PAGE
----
Even before the pandemic, young children already faced high rates of obesity, more time indoors and on screens, limited physical activity, compromised emotional health and a growing detachment from the natural world. Social inequities and institutional racism intensify these issues for Black, Indigenous, Latinx, other children of color, and children in families living with low incomes and low wealth.
Now, we have an unprecedented opportunity to create healthy, safe places for all young children to spend time daily. Child care centers and family child care homes that have high-quality outdoor spaces can be a daily source of this health and safety, especially for children and families with limited access to nature.
To grow opportunities for outdoor learning, we encourage leaders to support the $24 billion President BidenJoe BidenWhite House: Window for finalizing sweeping budget package 'closing' Jayapal says tuition-free community college 'probably won't' be in spending plan Jan. 6 panel votes to hold Bannon in contempt MORE has proposed investing in early learning facilities and ensure that these funds can be used to build or enhance quality outdoor learning environments. This movement recently received a jump-start from the Office of Head Start, which is encouraging nature-based outdoor learning with funding from the American Rescue Plan.
Now is the time to reimagine the traditional playground as an extension of the classroom. Elements like stumps and logs to walk across, places to dig and get a little dirty, shady spots for children to sit and reflect, or sensory gardens for infants and toddlers provide children with choices and inspire creativity. In these nature-based spaces, young children experience changing seasons, watch flowers bloom, and try new vegetables they helped to grow themselves, and learn about wildlife like butterflies and birds.
Research shows that young children with access to high-quality nature play are more physically active and engage each other and adults more often. When children, supported by the adults who care for them, spend time in these intentionally designed, nature-based spaces, benefits can also include improvements in self-regulation, nutrition, eyesight, academic performance, self-confidence and concentration, along with reduced stress. In addition, time in nature helps children begin to understand ecosystems, where food comes from and environmental processes. The earlier in life children experience these benefits, the better their developmental trajectory.
Despite the documented benefits, a review of early childhood education policy frameworks at federal and state levels shows a lack of attention to using the outdoor play and learning environment to advance children’s learning and health. The Child Care and Development Fund regulations and Head Start standards that address outdoor spaces are minimal, and few child care programs receive the financing, guidance, or support to improve their outdoor settings beyond minimum health and safety requirements.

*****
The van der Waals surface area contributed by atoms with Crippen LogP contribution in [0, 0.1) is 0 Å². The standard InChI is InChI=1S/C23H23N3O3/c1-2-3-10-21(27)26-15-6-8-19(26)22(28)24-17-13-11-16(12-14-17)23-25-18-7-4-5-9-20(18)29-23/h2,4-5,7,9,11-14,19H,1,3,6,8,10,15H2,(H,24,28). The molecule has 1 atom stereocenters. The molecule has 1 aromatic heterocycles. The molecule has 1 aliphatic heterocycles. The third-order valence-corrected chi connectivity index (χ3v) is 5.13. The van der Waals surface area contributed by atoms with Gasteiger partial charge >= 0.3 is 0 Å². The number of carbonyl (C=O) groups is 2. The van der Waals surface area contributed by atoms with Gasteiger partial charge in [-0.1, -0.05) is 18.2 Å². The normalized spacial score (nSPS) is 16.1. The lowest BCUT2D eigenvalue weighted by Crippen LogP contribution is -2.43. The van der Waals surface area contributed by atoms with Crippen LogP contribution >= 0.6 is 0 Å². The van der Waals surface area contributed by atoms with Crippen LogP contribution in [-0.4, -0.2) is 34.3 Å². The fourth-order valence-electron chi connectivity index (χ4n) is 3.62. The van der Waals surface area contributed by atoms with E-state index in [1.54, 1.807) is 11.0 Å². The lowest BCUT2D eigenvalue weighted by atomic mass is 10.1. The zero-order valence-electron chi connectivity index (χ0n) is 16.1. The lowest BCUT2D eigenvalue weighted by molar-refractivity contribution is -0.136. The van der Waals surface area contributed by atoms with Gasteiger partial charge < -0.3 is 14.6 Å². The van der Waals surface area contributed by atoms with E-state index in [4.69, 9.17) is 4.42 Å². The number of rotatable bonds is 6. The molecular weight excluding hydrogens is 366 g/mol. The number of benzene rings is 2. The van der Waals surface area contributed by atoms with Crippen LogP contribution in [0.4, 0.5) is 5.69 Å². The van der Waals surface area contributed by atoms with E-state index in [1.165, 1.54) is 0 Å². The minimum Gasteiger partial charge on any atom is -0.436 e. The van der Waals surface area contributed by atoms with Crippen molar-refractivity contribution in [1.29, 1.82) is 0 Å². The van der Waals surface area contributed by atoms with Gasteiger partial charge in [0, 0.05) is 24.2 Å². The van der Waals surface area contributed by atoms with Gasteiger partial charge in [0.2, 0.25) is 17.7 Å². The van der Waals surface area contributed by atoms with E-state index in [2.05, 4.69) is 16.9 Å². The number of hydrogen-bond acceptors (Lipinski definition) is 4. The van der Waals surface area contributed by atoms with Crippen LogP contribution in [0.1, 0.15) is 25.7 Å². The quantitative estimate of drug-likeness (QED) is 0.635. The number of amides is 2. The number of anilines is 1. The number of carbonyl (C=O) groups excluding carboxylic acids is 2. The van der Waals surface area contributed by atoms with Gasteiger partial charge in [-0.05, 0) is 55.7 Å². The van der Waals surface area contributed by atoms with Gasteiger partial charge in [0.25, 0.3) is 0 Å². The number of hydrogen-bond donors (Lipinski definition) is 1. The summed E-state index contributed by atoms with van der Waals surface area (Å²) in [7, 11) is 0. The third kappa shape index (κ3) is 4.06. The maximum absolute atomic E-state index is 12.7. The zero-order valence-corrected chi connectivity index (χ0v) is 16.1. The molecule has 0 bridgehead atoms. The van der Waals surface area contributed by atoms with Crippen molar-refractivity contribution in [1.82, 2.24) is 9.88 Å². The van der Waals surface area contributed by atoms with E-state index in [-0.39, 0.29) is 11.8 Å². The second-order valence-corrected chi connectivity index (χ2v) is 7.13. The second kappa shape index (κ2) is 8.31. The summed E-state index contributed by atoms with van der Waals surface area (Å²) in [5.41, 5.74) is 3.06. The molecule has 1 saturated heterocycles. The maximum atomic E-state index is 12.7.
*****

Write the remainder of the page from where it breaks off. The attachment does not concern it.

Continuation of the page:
Outdoor learning environments should be a qualified use for facility funding to support young children’s physical activity, social-emotional development and cognitive function. In addition, professional development and quality improvement funding should help equip caregivers and educators with the confidence and skills needed to engage with young children outdoors.
For children who lack access to the developmental benefits of nature in their home environments, due to redlining and other discriminatory practices and their impact on the built environment, bringing nature into the quality equation of licensed child care is a way to offset this disparity. Investing in high-quality outdoor learning environments to complement indoor classrooms is a low-cost and high-impact strategy for improving child care quality, educator wellbeing and children’s overall health.
We know that affordable, high-quality child care is critical for a recovery that gives every child a fair chance for a strong future, but we also stand at a critical moment for prioritizing healthy children and healthy communities. New federal appropriations and COVID-19 relief funds provide an unprecedented opportunity to re-imagine early care and learning to support young children more fully.
For those who own or operate child care programs with high-quality outdoor spaces, they see first-hand how nature transforms the way children experience outdoor play, learning and discovery. The beauty of these spaces is that no two days are the same. One day, children can touch and smell plants or sit and enjoy sensory areas. The next they imagine building a pirate ship from loose parts like logs and sticks. They see the changes and improvements in children’s behavior, staff interactions and even parents’ involvement with their children in these outdoor spaces.
For many young children, time outside in the licensed child care setting may be their first and only consistent outdoor experience. Right now, together, let’s support healthy child development by ensuring that all children have the daily opportunity to thrive outside.
Sarah Konradi is the ECHO program director for the National Wildlife Federation.